In April 2017, the nation’s unemployment rate dropped to 4.4%, matching a 10-year low last seen in May 2007. To put this in perspective, the last time the unemployment rate fell below 4.4% was in May 2001, the end of the dot-com boom, when the U.S. economy grew by more than 4% annually for four straight years and the federal government ran a budget surplus.1–3
Just as noteworthy, another measure called the underemployment rate — which includes “discouraged workers” who have given up looking for a job and those who are working part-time but would prefer to work full-time — fell to 8.6%, the lowest level since the beginning of the recession in December 2007. At its height in 2009–2010, this rate stood at 17.1%.4
These rates may drop further but not by much. Zero percent unemployment is impossible — there will always be job churn — and the lowest rate during the past 60 years was 3.4% in the late 1960s. The underemployment rate has more room for improvement, but with 5.7 million job openings, it seems clear that we are near “full employment” — when everyone who wants a job can find one.5 So why isn’t the economy growing faster?
Jobs vs. Good Jobs
U.S. employers have added 16.3 million jobs since February 2010, an average of almost 200,000 jobs per month. Economists believe that the United States requires about 145,000 new jobs per month just to keep up with labor force growth. Still, the job expansion has been solid and steady, with gains for 79 consecutive months.6–7
Unfortunately, many new jobs have been in low-paying, low-skilled occupations. For example, almost 3 million jobs were added in the leisure and hospitality industry, with another 1.5 million in retail sales.8 New jobs that do pay well require a college degree and/or specialized skills. A 2016 study found that more than 70% of new post-recession jobs went to workers with a bachelor’s degree or higher, and most of the rest went to those with some college education.9
This shift in the labor market has left many less-educated workers out of the recovery and resulted in persistent pockets of high unemployment in regions that have depended on manufacturing and other blue-collar occupations.10 Despite efforts to bring manufacturing back to the United States, many of these jobs are lost forever due to automation and the simple fact that American workers cannot work for the same low wages paid to foreign workers.
Though a more highly skilled workforce is needed, college alone is not the answer. By 2020, there will be an estimated 1 million more computing jobs than qualified workers to fill them as a result of the small number of computer science graduates — a gap that might be filled by targeted training programs.11
Wage stagnation has been a persistent issue, but this may be changing as the labor market tightens and employers compete for workers. In 2016, the average hourly wage rose by 2.9%, the highest gain since the recovery began. Although still low, it is made stronger by low inflation, which was just 1.7% for the year. The best news is that these gains are filtering down to lower-wage workers; the leisure and hospitality industry saw wages rise by 4.4%.12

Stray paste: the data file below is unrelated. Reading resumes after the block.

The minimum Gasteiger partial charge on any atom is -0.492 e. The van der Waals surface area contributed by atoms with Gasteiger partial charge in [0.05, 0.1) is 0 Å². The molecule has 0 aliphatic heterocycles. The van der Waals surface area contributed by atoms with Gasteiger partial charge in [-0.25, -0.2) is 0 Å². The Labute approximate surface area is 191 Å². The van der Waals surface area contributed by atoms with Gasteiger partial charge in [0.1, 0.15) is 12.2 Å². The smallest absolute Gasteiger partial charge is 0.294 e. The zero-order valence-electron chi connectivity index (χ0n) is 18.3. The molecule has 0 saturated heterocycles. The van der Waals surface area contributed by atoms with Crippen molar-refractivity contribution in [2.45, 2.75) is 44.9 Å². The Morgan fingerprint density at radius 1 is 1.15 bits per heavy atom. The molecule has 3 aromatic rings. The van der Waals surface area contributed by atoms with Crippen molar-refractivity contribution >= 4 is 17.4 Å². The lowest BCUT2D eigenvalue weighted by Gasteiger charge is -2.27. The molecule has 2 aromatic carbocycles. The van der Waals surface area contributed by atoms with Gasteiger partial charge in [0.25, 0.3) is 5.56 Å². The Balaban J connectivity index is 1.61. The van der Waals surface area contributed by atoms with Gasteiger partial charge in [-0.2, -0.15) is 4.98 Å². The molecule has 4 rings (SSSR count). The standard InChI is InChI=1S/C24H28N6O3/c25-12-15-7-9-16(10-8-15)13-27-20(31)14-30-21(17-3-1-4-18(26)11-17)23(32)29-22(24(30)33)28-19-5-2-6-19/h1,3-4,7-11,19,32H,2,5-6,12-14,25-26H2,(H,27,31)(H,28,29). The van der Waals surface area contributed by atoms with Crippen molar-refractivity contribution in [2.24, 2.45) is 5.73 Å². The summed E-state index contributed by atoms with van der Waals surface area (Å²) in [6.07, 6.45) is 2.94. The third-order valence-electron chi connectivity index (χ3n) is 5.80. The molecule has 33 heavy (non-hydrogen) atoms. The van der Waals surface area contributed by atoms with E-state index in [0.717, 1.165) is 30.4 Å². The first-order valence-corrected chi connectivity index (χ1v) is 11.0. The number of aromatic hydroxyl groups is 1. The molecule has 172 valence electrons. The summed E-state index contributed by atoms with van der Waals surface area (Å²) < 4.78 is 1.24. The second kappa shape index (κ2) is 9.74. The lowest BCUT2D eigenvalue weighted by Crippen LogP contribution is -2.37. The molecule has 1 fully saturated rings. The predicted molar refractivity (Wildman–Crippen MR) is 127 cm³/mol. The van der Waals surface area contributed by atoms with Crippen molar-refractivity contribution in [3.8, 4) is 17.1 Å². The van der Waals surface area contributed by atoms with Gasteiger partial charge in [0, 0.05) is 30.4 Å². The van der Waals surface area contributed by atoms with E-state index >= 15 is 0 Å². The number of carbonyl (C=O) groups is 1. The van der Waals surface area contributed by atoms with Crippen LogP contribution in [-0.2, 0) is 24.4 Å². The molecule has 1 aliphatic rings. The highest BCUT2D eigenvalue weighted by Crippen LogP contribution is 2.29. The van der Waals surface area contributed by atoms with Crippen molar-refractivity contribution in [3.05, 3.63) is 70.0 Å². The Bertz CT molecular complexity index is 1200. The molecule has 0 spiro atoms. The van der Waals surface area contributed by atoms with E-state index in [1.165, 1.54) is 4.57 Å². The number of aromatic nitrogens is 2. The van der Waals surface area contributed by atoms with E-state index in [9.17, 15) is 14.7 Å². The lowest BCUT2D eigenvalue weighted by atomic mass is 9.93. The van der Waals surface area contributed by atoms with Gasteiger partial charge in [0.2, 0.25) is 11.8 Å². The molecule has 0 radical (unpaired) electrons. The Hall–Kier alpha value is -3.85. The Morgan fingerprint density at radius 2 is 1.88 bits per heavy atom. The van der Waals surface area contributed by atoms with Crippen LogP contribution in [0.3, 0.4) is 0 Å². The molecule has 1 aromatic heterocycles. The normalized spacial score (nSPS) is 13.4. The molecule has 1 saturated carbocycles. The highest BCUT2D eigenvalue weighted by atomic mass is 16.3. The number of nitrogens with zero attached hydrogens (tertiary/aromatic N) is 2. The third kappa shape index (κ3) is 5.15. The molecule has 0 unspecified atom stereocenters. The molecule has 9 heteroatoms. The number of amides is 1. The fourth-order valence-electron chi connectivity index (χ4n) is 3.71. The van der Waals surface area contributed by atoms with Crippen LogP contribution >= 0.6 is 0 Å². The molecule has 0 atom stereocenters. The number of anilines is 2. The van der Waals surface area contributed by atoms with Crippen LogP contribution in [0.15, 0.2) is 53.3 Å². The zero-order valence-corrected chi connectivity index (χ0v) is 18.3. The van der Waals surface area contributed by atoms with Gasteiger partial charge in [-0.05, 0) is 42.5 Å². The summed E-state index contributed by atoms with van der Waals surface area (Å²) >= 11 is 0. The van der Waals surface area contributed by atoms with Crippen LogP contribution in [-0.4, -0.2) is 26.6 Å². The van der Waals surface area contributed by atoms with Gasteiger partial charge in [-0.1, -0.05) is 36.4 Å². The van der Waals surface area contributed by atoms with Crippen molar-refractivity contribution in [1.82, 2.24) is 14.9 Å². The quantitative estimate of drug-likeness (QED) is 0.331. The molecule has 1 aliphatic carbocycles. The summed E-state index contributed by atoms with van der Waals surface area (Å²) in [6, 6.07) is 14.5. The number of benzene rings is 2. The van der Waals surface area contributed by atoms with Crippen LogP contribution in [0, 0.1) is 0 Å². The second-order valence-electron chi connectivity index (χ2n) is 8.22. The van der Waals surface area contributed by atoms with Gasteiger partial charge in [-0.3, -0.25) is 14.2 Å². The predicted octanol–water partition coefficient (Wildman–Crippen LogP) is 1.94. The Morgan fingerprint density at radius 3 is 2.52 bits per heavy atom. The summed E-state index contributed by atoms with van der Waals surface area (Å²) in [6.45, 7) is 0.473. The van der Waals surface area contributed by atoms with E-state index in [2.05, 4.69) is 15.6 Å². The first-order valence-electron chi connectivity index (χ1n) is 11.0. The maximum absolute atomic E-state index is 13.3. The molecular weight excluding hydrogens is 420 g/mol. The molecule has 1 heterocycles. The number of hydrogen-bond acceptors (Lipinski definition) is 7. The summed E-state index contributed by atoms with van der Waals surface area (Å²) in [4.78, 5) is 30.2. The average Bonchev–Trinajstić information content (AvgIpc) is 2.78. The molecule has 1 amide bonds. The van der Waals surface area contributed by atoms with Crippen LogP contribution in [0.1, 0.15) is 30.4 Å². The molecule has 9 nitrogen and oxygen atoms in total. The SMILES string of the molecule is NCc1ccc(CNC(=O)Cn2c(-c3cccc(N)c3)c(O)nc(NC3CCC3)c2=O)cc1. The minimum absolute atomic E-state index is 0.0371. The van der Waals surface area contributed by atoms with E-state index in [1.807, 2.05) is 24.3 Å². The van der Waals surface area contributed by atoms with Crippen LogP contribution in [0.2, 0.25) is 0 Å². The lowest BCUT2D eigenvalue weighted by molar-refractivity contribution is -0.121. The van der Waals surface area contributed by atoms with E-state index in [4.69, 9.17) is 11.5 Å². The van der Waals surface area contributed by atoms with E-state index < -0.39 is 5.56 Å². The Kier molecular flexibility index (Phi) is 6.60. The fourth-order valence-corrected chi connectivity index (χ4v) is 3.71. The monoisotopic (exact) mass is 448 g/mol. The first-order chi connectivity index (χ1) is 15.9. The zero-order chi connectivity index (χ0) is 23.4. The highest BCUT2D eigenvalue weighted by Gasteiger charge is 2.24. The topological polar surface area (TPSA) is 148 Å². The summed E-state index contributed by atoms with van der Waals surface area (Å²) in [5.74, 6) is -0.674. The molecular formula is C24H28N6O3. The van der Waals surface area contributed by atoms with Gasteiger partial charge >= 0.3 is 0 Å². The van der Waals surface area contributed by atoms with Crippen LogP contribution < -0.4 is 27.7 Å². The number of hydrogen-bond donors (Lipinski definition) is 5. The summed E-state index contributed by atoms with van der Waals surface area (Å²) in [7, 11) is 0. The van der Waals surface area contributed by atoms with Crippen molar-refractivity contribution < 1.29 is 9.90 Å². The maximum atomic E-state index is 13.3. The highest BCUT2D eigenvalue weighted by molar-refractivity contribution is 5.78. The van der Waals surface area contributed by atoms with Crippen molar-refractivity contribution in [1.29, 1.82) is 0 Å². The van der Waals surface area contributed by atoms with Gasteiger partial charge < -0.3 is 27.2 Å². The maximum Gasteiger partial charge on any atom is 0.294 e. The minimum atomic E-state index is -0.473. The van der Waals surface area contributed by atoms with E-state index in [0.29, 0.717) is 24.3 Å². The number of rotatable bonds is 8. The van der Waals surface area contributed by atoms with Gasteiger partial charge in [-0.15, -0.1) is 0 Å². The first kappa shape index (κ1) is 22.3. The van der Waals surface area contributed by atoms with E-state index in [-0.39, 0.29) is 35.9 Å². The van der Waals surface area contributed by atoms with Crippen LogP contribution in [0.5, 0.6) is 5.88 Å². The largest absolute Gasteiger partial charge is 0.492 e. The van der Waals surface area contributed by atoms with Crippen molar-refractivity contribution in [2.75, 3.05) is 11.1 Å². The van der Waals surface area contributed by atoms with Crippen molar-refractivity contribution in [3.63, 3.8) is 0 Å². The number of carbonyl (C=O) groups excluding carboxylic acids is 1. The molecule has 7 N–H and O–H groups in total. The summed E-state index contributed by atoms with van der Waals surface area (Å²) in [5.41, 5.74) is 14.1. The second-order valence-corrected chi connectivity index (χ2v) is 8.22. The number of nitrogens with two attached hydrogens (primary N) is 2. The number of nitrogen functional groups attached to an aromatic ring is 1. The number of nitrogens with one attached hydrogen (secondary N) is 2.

Early in the year, economists predicted 3.5% wage growth in 2017, but the rate was lower through April.13–14 With inflation beginning to rise, the big question is whether further tightening of the labor market will push wages up quickly enough to outpace inflation.
The Productivity Problem
Despite job gains, the U.S. economy has been mired in slow growth mode for a decade. Real gross domestic product (GDP) rose by just 1.6% in 2016 and ran at a 1.2% annual rate during the first quarter of 2017. The last time GDP growth exceeded 3% for a full year was in 2005.15
There are many reasons for slow growth, including economic weakness overseas, lagging consumer spending (due in part to low wages), high health-care costs, and the reluctance of U.S. corporations to invest their profits. Some factors are already shifting in a positive direction, but there is one fundamental drag on the economy that will only worsen: the aging of the U.S. workforce and the resulting loss in productivity.
The labor force participation rate — the percentage of the civilian labor force age 16 and older who are working or actively looking for work — peaked at 67.3% in early 2000, not coincidentally the last time GDP grew by more than 4%. The participation rate has dropped steadily since then; in April 2017, it was 62.9%. This reflects lower birth rates, increased college enrollment, and men in their prime working years dropping out of the labor force. But more so, it is a result of the huge baby boomer generation who are reaching retirement age. Baby boomers are working longer than previous generations, but this can’t offset the demographic shift.16–17
Put simply, a nation’s potential GDP is a product of the number of workers times the productivity (output) per worker. With the U.S. workforce shrinking in relation to the total population, a large increase in worker productivity would be required to push the economy to a sustainable annual growth rate of 3% or more. In the long term, the shrinking labor force — even at full employment — may hold back the U.S. economy.18